Many medical schools today offer wellness programs that aim to strengthen the ability to cope with the demands of curricula through techniques such as mindfulness. However, although these efforts are well-intentioned, they have yet to completely resolve the issues of isolation. It is critical for students and faculty to explore innovative methods to tackle feelings of isolation, such as through the use of improvisational and comedic theater. Here, we suggest that more schools consider incorporating aspects of comedy into medical curricula — particularly within the preclinical years — to combat feelings of seclusion.
Medicine has been previously described as “one of the loneliest professions.” A 2016 study revealed that nearly one in three medical students worldwide suffers from depression. Further, medical students in their first year (mostly pre-clinical study) were reported to have the highest rates of depression.
Depression and loneliness are deeply intertwined. Since studying is usually a non-social activity, allocating a substantial portion of one’s time to studying likely leads to feelings of isolation. The cost of this isolation on one’s physical and mental health has been extensively documented, including “negative health and behavioral outcomes” as well as “increased morbidity and mortality risk.” Further, loneliness is related to worsened mental health in the form of higher rates of psychosis, suicide, and depression. Interestingly, loneliness is linked with a poor ability to self-regulate, which leads to destructive behavioral loops such as alcohol abuse and poor physical activity.
The authors are confident that the characteristically playful and interactive nature of comedic seminars may work to remedy feelings of isolation among medical students. However, as improv comedy is to-date the most widely studied form of comedy, we propose that medical schools start to combine comedy into their wellness activities with this practice.
Dr. Katie Watson of Northwestern University has thoroughly discussed the overlapping nature of improvisational theater and medicine. One of the authors, Marc Perlman, expresses enhanced self-fulfillment, confidence and feeling of unity with classmates after his own experiences in an undergraduate improvisational comedy class. By encouraging comfortable interaction in impromptu situations, comedy may serve to replenish medical students’ emotional wellbeing and encourage camaraderie among classmates. These enhancements can work to alleviate feelings of isolation that are common among medical students.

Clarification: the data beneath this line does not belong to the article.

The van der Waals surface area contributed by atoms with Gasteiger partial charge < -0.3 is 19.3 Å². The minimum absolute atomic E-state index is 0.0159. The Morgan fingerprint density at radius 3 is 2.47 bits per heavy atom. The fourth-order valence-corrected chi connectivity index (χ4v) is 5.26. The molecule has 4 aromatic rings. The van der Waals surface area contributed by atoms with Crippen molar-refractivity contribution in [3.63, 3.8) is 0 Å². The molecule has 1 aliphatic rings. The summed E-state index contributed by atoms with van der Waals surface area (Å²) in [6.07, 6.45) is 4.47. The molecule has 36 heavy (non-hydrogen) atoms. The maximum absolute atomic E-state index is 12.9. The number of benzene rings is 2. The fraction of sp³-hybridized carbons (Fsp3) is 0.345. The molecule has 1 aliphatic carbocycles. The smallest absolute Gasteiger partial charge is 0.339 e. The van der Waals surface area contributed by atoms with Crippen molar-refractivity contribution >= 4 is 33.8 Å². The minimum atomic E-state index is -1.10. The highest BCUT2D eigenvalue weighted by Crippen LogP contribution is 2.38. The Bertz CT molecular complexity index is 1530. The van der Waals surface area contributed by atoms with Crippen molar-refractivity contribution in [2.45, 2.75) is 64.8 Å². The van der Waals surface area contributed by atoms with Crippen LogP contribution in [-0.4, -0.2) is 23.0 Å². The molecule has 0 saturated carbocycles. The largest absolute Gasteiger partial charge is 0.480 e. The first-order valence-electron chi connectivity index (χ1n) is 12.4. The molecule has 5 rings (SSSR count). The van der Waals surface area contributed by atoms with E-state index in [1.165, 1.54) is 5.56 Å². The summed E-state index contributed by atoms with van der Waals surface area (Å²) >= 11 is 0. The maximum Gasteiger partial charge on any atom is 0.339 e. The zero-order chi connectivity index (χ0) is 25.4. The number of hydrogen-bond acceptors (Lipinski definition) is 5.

More medical schools may benefit from incorporating elements of currently established medical improvisational seminars. The example at the Feinberg School of Medicine at Northwestern University provides a model for “medical improv” sessions that have been favorably rated by students. First- and second-year students at this institution are required to take a certain number of medical humanities and may elect to take five-weekly, two-hour medical improv seminars. In these seminars, students are encouraged to act on their feet, creating and responding to scenarios, with the driving motivation being to accept anything that other students contribute and to contribute a novel action (a “yes … and” mindset). Feedback from students indicated “attitude improvement … stress relief, self-esteem building, and group bonding.” Adaptations of this model may be incorporated into existing wellness programs at many medical schools.
By no means does the addition of comedic dialogues fully address the current state of student isolation in medical schools. Nevertheless, in a rigorous educational setting, professional outlets for comedic relief demonstrate some potential to combat feelings of dejection.